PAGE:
[3] Of course one presumes John has Ezekiel 36 in mind here and perhaps channeling that through Jeremiah 31:33-34.

[4] Though certainly he isn't really the target of this critique. It seems to be clearly aimed at those in the synagogue who had interest in Jesus but did not come to full faith.

[5] So, Michaels.

[6] So, Keener, whose comments here and elsewhere in this passage proved immensely helpful to me.

[7] A point Michaels makes clearly.


Popular posts from this blog

Exploring the Christian Way of Life - The Identity of Jesus - Church History (Pre-Reformation) - Aquinas and Conclusion

When we reach Aquinas we come to the pinnacle of orthodoxy when it comes to the Trinity and Christology. Christology was important to Aquinas and he dedicated the first fifty-nine questions of Tertia Pars of his Summa Theologiae[1] to the topic. In many ways it is refreshing because he does not treat solely the more philosophical questions of who Jesus was that preoccupied theologians from the third century on. He also spent extended time on Jesus earthly ministry, death, resurrection, ascension, and glorification which was a major innovation.[2] Of course every possible topic of Trinitarian and ontological speculation is also probed. For the sake of space we will only hit some highlights.

Aquinas is clearly in step with the tradition that can be traced from Nicea, through Augustine and the Lombard, to the heart of the Middle Ages. One thing to briefly note is that even in his densest argumentation, Aquinas was not trying to prove elements of his theology via rational argument as that…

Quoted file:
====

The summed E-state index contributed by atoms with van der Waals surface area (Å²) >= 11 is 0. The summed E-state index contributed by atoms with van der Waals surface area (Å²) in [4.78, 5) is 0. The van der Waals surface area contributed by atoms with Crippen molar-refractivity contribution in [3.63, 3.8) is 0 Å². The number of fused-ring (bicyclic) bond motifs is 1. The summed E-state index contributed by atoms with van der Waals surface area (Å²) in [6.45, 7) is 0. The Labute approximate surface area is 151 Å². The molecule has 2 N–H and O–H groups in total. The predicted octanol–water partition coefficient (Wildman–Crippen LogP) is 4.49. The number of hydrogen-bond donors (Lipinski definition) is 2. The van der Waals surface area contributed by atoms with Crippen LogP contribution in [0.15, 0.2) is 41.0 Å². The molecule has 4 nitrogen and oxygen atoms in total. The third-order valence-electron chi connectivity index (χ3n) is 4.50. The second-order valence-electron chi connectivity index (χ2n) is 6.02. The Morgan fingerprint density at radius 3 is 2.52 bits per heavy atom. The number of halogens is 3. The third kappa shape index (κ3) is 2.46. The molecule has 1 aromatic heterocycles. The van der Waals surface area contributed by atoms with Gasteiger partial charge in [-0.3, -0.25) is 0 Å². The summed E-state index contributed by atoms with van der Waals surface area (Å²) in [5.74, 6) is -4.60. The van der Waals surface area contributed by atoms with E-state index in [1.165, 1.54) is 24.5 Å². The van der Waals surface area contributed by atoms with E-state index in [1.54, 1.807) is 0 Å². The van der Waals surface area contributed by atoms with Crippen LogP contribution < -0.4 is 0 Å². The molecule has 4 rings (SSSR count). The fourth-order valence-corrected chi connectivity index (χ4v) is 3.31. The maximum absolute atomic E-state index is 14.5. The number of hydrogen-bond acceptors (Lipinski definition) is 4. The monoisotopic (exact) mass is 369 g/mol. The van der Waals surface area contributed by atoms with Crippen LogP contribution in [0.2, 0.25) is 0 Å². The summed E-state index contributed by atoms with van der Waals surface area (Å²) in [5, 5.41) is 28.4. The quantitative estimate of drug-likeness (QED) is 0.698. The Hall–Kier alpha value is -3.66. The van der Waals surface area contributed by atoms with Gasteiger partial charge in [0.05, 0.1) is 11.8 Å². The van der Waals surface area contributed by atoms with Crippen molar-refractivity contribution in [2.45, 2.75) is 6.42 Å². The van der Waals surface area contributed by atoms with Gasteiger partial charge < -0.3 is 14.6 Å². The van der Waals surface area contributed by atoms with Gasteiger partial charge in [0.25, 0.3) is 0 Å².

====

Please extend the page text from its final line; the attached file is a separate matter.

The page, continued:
Exploring the Christian Way of Life - The Identity of Jesus - Church History (Pre-Reformation) - Irenaeus

Starting from Irenaeus, Christology, in some respects, moves on. A big part of this would have been due to the “gnostic” controversies. It became increasingly important to clarify the relationship between Father and Son and to minimize their distinctiveness, while still maintaining Jesus’ full humanity. From this point on, clashes over heresy about the nature of Christ and discussions related to Trinitarian theology dominate Christological discussion to the point that the original emphasis on Jesus’ Messianic identity fades to the background.[1] Maintaining the affirmation that Jesus was both human and divine was critical for Irenaeus and those after him because they saw that as the necessary grounds of salvation.[2]

Of particular interest to Irenaeus was the baptism of Jesus. What happened when he received the Spirit?[3] It was not the means by which the Word entered Jesus. He was not merely human before that point.[4] Rather it was a divinization of the human nature of Jesus, a nat…

End of Summer Review/Update

The school year is now upon us and I'll definitely not be posting the next two months. This summer didn't quite go to plan so I didn't get to do the blogging I was hoping to do. Specifically I was planning on blogging through 2 Thessalonians, but that didn't happen. It may happen late in the fall, but we will see. I may instead decide to pick up a different Pauline letter (perhaps 2 Corinthians). This is my last year of school  and by the fall of next year I should be back on a more regular blogging schedule.

A lack of blogging was not from a lack of productivity (although I'm sure my Pokemon Go playing did cut into my reading time a little bit). I've had a interesting summer learning about Medieval Christianity and specifically focusing on Peter Lombard and Thomas Aqunias. They'll both be featured in my next paper in Exploring the Christian Way which I hope to publish here in late January of 2017. 90% of the reading and 80% of the writing is done for that …